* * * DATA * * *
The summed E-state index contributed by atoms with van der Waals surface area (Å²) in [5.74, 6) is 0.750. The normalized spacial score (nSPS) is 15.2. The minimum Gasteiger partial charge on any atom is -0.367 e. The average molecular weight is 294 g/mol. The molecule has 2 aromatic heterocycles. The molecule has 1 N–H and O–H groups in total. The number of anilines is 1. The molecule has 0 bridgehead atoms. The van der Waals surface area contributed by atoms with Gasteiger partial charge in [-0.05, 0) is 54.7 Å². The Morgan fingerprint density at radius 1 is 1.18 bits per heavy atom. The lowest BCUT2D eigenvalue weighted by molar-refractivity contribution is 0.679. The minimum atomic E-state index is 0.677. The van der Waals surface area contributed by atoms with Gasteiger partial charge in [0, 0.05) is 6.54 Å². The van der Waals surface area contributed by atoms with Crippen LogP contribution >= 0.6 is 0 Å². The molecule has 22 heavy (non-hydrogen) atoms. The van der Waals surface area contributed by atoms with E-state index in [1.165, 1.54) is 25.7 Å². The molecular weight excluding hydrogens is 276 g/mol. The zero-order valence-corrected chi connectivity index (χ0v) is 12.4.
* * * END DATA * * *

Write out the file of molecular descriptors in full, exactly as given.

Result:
The summed E-state index contributed by atoms with van der Waals surface area (Å²) in [5.74, 6) is 0.750. The normalized spacial score (nSPS) is 15.2. The minimum Gasteiger partial charge on any atom is -0.367 e. The average molecular weight is 294 g/mol. The molecule has 2 aromatic heterocycles. The molecule has 1 N–H and O–H groups in total. The number of anilines is 1. The molecule has 0 bridgehead atoms. The van der Waals surface area contributed by atoms with Gasteiger partial charge in [-0.05, 0) is 54.7 Å². The Morgan fingerprint density at radius 1 is 1.18 bits per heavy atom. The lowest BCUT2D eigenvalue weighted by molar-refractivity contribution is 0.679. The minimum atomic E-state index is 0.677. The van der Waals surface area contributed by atoms with Gasteiger partial charge in [0, 0.05) is 6.54 Å². The van der Waals surface area contributed by atoms with Crippen LogP contribution >= 0.6 is 0 Å². The molecule has 22 heavy (non-hydrogen) atoms. The van der Waals surface area contributed by atoms with E-state index in [1.165, 1.54) is 25.7 Å². The molecular weight excluding hydrogens is 276 g/mol. The zero-order valence-corrected chi connectivity index (χ0v) is 12.4.